The West has heaped criticism on Azerbaijan's conduct of parliamentary elections, but authorities in the oil-rich republic dug in their heels and denied major fraud.
"The elections were a step back for democracy in Azerbaijan," Norwegian Ambassador Steinar Gil told journalists in the ex-Soviet state's capital Baku on Tuesday.
However, Aliyev, who two years ago succeeded his dying father Heydar Aliyev in a controversial presidential poll, insisted not only that the elections were free, but that the international community was satisfied.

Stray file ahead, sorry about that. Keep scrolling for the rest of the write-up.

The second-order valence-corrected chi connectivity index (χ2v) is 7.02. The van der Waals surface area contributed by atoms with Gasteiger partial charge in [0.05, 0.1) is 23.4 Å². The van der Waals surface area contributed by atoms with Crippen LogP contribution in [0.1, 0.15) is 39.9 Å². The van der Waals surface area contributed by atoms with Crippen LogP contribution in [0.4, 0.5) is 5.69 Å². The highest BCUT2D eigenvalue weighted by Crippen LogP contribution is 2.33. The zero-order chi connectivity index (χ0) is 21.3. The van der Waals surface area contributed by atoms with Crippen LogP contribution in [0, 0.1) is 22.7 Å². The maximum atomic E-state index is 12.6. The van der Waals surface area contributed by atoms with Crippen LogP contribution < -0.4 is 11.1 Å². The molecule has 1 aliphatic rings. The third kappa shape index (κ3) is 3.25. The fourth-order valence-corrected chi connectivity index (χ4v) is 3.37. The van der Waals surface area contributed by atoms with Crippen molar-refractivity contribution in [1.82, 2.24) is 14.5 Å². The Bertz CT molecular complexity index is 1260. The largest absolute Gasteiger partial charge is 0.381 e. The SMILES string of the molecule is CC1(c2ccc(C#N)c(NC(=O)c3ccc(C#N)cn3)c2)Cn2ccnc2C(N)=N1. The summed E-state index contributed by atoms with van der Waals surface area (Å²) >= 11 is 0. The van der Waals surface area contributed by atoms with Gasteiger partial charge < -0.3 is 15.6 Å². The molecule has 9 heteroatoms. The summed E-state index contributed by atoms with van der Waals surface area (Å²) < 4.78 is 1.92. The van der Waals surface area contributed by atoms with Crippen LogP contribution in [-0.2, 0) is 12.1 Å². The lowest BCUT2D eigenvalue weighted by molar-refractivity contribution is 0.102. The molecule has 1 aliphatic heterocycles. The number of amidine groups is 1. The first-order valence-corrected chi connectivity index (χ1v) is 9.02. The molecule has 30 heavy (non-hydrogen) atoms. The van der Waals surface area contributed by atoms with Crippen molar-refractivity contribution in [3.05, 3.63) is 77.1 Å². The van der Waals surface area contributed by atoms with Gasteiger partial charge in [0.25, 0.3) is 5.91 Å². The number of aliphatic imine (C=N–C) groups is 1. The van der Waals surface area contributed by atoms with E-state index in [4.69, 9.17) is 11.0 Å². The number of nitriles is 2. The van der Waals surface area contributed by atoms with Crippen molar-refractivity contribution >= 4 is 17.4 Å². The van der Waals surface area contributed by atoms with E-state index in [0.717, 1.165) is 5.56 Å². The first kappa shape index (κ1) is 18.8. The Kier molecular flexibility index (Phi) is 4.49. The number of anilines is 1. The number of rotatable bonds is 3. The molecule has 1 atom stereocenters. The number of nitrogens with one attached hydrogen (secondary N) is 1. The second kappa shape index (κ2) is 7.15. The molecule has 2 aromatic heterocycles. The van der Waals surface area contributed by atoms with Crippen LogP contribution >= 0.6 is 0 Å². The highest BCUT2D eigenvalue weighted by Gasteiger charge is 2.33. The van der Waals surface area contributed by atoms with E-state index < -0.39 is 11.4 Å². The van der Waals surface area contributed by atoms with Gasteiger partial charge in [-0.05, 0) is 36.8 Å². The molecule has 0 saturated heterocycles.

"All the international reports of the international monitoring missions were fine," Azer Gasimov, spokesman for Aliyev, told journalists.
"It doesn't say in them that the elections did not meet international standards," he said.
This assertion flew in the face of clear condemnations from Western monitors who reported seeing widespread violations.
I see that President Aliyev has been taking lessons from the Bush administration. I would also not be surpised if Azerbaijan used Diebold-paper ballots.